As local tourism officials sent out the message Tuesday that the coast is clear and visitors are welcome to return after Irma swept through on Monday, most of Charleston’s tourist attractions remained closed at least until Wednesday.
"The coast is clear," according to a banner at the top of the Charleston Area Convention and Visitors Bureau website. "We are thankful to have successfully weathered the storm, and are cleaning up to welcome our visitors."
Hotels reported little damage and were ready for visitors. But the City Market remained closed Tuesday, along with Patriots Point, the South Carolina Aquarium, Fort Sumter, Fort Moultrie, the Charles Pinckney site, Boone Hall Plantation, Magnolia Plantation, Drayton Hall and Middleton Place.
City crews were at the Battery on Tuesday cleaning up debris along the south wall, where water and waves spilled over onto Murray Boulevard during the storm Monday afternoon. The nearly 10-foot storm surge was the highest in Charleston since Hurricane Hugo in 1989.
As far the beaches, the National Weather Service was warning of dangerous waves all day Tuesday, but conditions should be better by Wednesday.
The Aquarium, Boone Hall and Middleton Place announced that they will reopen Wednesday.
Magnolia Plantation, Drayton Hall, Fort Moultrie and the Charles Pinckney site plan to be back in business Thursday.
"Like everyone else, we have lots of downed limbs, accumulated moisture and other effects from the storm," Drayton Hall President and CEO Carter Hudgins said. "I’m delighted to report that the estate, the grounds and the new construction related to our facilities expansion project came through unscathed."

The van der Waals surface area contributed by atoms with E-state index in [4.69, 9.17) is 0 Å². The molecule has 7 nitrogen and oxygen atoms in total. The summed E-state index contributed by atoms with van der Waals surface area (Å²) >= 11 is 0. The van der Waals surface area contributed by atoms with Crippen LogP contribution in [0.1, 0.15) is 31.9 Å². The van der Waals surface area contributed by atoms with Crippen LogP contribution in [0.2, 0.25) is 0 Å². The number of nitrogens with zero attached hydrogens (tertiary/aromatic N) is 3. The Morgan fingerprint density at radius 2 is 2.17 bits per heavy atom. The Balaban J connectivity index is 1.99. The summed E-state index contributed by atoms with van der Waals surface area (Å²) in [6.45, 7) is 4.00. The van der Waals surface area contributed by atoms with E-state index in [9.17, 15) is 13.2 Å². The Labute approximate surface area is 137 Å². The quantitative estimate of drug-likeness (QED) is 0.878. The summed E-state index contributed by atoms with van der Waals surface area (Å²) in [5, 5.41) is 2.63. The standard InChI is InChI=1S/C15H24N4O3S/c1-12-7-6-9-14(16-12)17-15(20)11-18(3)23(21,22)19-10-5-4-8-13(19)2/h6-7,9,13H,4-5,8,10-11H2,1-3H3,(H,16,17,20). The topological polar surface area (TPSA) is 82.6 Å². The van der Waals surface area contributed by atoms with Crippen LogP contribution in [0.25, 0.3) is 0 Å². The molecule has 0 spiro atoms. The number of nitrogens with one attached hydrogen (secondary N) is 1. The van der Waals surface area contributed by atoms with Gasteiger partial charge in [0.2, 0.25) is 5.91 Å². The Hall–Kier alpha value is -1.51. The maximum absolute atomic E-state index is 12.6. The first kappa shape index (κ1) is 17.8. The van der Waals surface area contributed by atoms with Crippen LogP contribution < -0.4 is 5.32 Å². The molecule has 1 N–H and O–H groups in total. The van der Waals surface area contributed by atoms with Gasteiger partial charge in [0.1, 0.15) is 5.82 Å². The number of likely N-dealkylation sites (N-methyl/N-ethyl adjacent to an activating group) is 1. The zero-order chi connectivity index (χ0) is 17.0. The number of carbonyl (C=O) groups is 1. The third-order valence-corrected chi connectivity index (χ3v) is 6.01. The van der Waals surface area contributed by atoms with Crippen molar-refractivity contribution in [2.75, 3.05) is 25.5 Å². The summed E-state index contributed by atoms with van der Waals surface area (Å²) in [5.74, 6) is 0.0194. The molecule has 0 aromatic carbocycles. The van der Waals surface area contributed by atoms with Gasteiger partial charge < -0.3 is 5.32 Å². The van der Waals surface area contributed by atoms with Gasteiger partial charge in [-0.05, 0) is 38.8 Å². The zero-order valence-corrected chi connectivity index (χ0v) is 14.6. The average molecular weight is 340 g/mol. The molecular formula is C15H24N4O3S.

Fort Sumter — one of the state's most popular attractions as the site where the Civil War started — and the Liberty Square visitor center will be closed until further notice to repair damage to the docks and from water that got inside, according to Dawn Davis with the National Park Service. Fort Sumter was still flooded late Tuesday afternoon.
Visitors are advised to check websites for updates.
The storm brought tropical-force winds that felled dozens of trees, including several at Magnolia Plantation.
"We stayed here and could hear the trees crashing," said Tom Johnson, director of gardens at the plantation near the Ashley River.
They lost several big cypress trees, including one that was 4 feet in diameter that could have crushed the conservatory, a popular wedding venue, if it had fallen in the wrong direction.
But it was better than Hurricane Matthew, which took down 38 trees at the gardens last October.
"So to lose two or three this time is kind of nice," Johnson said.
Magnolia Plantation still had no electricity Tuesday afternoon. Workers were cleaning up debris, with plans to reopen Thursday morning.
The storm brought a number of refugees from Florida to Charleston-area hotels, and there are other Charleston connections to the damage there.
Among Charleston native Michael Bennett’s extensive hospitality holdings is the Holiday Inn and Express in Marathon, Fla., an area that was pretty well wiped out by Irma.
Marathon is on a thin strip of land that extends from the southern tip of the mainland to Key West, connected by a highway over the ocean. FEMA estimated that 25 percent of the houses on the Keys were destroyed and 65 percent suffered major damage, according to CNN. An accurate damage report was not available Tuesday afternoon because of uncertainty whether the bridge from the mainland could sustain traffic.
Bennett said Tuesday that he had heard that employees were fine but he was not able to get any information on the hotel.
"The Keys are shut down," he said. "We have not been able to get any phone service there. We are glad that our partners and employees are safe. No one stayed in Marathon. From the limited pictures we've seen it does appear that the Keys and Marathon were hit very hard."